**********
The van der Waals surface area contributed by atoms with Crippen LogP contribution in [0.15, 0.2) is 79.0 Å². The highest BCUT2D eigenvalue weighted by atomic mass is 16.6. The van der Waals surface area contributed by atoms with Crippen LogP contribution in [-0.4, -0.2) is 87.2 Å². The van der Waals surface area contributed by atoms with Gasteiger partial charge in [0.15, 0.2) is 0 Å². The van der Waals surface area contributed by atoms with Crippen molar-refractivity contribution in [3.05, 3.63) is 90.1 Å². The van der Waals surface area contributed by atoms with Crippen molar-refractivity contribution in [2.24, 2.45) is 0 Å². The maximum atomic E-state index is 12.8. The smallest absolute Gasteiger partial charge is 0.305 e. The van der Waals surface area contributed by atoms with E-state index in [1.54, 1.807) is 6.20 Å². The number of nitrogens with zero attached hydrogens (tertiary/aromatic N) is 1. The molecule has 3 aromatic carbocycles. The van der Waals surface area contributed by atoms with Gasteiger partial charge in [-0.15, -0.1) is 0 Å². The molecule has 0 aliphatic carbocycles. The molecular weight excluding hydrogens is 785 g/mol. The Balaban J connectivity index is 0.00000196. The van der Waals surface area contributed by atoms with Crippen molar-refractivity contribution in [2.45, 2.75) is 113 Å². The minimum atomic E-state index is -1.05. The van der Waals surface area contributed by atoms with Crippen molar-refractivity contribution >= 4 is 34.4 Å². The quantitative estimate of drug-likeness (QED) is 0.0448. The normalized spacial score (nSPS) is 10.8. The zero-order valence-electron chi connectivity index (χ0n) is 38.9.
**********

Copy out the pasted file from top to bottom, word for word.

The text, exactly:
The van der Waals surface area contributed by atoms with Crippen LogP contribution in [0.15, 0.2) is 79.0 Å². The highest BCUT2D eigenvalue weighted by atomic mass is 16.6. The van der Waals surface area contributed by atoms with Crippen LogP contribution in [-0.4, -0.2) is 87.2 Å². The van der Waals surface area contributed by atoms with Gasteiger partial charge in [0.15, 0.2) is 0 Å². The van der Waals surface area contributed by atoms with Crippen molar-refractivity contribution in [3.05, 3.63) is 90.1 Å². The van der Waals surface area contributed by atoms with Crippen molar-refractivity contribution in [2.24, 2.45) is 0 Å². The maximum atomic E-state index is 12.8. The smallest absolute Gasteiger partial charge is 0.305 e. The van der Waals surface area contributed by atoms with E-state index in [1.54, 1.807) is 6.20 Å². The number of nitrogens with zero attached hydrogens (tertiary/aromatic N) is 1. The molecule has 3 aromatic carbocycles. The van der Waals surface area contributed by atoms with Gasteiger partial charge in [-0.15, -0.1) is 0 Å². The molecule has 0 aliphatic carbocycles. The molecular weight excluding hydrogens is 785 g/mol. The Balaban J connectivity index is 0.00000196. The van der Waals surface area contributed by atoms with Crippen molar-refractivity contribution in [2.45, 2.75) is 113 Å². The minimum atomic E-state index is -1.05. The van der Waals surface area contributed by atoms with Crippen molar-refractivity contribution >= 4 is 34.4 Å². The quantitative estimate of drug-likeness (QED) is 0.0448. The normalized spacial score (nSPS) is 10.8. The zero-order valence-electron chi connectivity index (χ0n) is 38.9.